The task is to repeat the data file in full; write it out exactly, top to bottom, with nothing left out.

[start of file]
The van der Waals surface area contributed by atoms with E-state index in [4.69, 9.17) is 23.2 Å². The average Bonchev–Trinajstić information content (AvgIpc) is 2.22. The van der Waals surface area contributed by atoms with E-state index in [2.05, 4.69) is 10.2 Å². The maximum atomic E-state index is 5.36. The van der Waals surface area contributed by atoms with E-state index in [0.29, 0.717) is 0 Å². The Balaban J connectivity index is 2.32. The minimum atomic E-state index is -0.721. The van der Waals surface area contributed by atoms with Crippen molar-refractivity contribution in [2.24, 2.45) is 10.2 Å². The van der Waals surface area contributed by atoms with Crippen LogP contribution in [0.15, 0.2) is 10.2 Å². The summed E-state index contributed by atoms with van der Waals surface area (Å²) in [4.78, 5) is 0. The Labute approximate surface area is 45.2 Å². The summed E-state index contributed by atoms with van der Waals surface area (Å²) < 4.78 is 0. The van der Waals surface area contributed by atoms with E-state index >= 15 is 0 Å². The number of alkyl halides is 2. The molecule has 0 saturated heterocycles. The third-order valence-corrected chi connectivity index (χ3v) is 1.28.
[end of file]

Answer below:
The van der Waals surface area contributed by atoms with E-state index in [4.69, 9.17) is 23.2 Å². The average Bonchev–Trinajstić information content (AvgIpc) is 2.22. The van der Waals surface area contributed by atoms with E-state index in [2.05, 4.69) is 10.2 Å². The maximum atomic E-state index is 5.36. The van der Waals surface area contributed by atoms with E-state index in [0.29, 0.717) is 0 Å². The Balaban J connectivity index is 2.32. The minimum atomic E-state index is -0.721. The van der Waals surface area contributed by atoms with Crippen molar-refractivity contribution in [2.24, 2.45) is 10.2 Å². The van der Waals surface area contributed by atoms with Crippen LogP contribution in [0.15, 0.2) is 10.2 Å². The summed E-state index contributed by atoms with van der Waals surface area (Å²) in [4.78, 5) is 0. The Labute approximate surface area is 45.2 Å². The summed E-state index contributed by atoms with van der Waals surface area (Å²) < 4.78 is 0. The van der Waals surface area contributed by atoms with E-state index >= 15 is 0 Å². The number of alkyl halides is 2. The molecule has 0 saturated heterocycles. The third-order valence-corrected chi connectivity index (χ3v) is 1.28.